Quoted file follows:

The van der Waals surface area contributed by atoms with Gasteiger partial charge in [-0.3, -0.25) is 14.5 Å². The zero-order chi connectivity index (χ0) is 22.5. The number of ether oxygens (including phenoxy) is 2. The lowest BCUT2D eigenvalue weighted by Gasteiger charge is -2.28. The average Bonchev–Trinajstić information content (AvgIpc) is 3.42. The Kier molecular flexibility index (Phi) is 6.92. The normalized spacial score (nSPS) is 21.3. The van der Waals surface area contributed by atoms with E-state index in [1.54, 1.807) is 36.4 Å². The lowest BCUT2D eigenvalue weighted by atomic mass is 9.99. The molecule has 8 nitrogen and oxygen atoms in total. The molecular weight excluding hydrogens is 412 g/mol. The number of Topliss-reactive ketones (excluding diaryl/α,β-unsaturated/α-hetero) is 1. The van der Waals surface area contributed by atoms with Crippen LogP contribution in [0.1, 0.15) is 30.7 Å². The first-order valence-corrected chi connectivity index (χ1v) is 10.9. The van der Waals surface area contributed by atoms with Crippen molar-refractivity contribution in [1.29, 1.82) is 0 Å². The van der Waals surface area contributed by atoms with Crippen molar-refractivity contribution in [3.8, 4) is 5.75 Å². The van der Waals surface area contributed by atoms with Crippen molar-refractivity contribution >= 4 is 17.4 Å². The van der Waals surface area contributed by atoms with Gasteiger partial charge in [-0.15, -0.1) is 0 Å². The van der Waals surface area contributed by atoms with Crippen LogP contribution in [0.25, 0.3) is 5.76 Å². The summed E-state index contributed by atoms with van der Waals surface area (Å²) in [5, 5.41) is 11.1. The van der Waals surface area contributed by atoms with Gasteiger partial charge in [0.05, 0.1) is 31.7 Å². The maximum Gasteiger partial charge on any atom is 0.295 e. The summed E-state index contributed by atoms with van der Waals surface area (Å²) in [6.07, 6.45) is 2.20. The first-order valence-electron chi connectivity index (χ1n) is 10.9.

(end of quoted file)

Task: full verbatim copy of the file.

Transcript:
The van der Waals surface area contributed by atoms with Gasteiger partial charge in [-0.3, -0.25) is 14.5 Å². The zero-order chi connectivity index (χ0) is 22.5. The number of ether oxygens (including phenoxy) is 2. The lowest BCUT2D eigenvalue weighted by Gasteiger charge is -2.28. The average Bonchev–Trinajstić information content (AvgIpc) is 3.42. The Kier molecular flexibility index (Phi) is 6.92. The normalized spacial score (nSPS) is 21.3. The van der Waals surface area contributed by atoms with E-state index in [1.54, 1.807) is 36.4 Å². The lowest BCUT2D eigenvalue weighted by atomic mass is 9.99. The molecule has 8 nitrogen and oxygen atoms in total. The molecular weight excluding hydrogens is 412 g/mol. The number of Topliss-reactive ketones (excluding diaryl/α,β-unsaturated/α-hetero) is 1. The van der Waals surface area contributed by atoms with Crippen LogP contribution in [0.1, 0.15) is 30.7 Å². The first-order valence-corrected chi connectivity index (χ1v) is 10.9. The van der Waals surface area contributed by atoms with Crippen molar-refractivity contribution in [1.29, 1.82) is 0 Å². The van der Waals surface area contributed by atoms with Crippen molar-refractivity contribution in [3.8, 4) is 5.75 Å². The van der Waals surface area contributed by atoms with Crippen molar-refractivity contribution >= 4 is 17.4 Å². The van der Waals surface area contributed by atoms with Gasteiger partial charge in [-0.15, -0.1) is 0 Å². The van der Waals surface area contributed by atoms with Crippen LogP contribution in [0.25, 0.3) is 5.76 Å². The summed E-state index contributed by atoms with van der Waals surface area (Å²) in [5, 5.41) is 11.1. The van der Waals surface area contributed by atoms with Gasteiger partial charge in [0.05, 0.1) is 31.7 Å². The maximum Gasteiger partial charge on any atom is 0.295 e. The summed E-state index contributed by atoms with van der Waals surface area (Å²) in [6.07, 6.45) is 2.20. The first-order valence-electron chi connectivity index (χ1n) is 10.9.